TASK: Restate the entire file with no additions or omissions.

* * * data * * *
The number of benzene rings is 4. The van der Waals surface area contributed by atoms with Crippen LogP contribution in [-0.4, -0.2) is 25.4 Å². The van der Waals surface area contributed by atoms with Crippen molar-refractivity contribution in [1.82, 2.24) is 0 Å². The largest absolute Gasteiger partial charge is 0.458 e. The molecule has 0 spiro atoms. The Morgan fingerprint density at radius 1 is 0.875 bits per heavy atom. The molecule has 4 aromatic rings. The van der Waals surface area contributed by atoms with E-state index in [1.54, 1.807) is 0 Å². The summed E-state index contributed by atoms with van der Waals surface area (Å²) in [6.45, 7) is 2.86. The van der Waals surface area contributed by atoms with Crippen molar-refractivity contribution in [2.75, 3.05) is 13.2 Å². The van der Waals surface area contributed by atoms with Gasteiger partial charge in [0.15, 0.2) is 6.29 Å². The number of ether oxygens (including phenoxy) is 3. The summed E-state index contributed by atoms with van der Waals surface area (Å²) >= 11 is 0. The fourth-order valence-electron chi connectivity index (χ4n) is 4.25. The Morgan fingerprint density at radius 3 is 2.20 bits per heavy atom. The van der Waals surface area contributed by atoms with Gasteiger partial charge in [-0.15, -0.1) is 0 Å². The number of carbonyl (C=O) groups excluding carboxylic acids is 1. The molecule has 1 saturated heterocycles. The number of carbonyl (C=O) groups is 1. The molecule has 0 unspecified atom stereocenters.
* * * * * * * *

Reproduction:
The number of benzene rings is 4. The van der Waals surface area contributed by atoms with Crippen LogP contribution in [-0.4, -0.2) is 25.4 Å². The van der Waals surface area contributed by atoms with Crippen molar-refractivity contribution in [1.82, 2.24) is 0 Å². The largest absolute Gasteiger partial charge is 0.458 e. The molecule has 0 spiro atoms. The Morgan fingerprint density at radius 1 is 0.875 bits per heavy atom. The molecule has 4 aromatic rings. The van der Waals surface area contributed by atoms with E-state index in [1.54, 1.807) is 0 Å². The summed E-state index contributed by atoms with van der Waals surface area (Å²) in [6.45, 7) is 2.86. The van der Waals surface area contributed by atoms with Crippen molar-refractivity contribution in [2.75, 3.05) is 13.2 Å². The van der Waals surface area contributed by atoms with Gasteiger partial charge in [0.15, 0.2) is 6.29 Å². The number of ether oxygens (including phenoxy) is 3. The summed E-state index contributed by atoms with van der Waals surface area (Å²) >= 11 is 0. The fourth-order valence-electron chi connectivity index (χ4n) is 4.25. The Morgan fingerprint density at radius 3 is 2.20 bits per heavy atom. The van der Waals surface area contributed by atoms with Gasteiger partial charge in [-0.15, -0.1) is 0 Å². The number of carbonyl (C=O) groups excluding carboxylic acids is 1. The molecule has 1 saturated heterocycles. The number of carbonyl (C=O) groups is 1. The molecule has 0 unspecified atom stereocenters.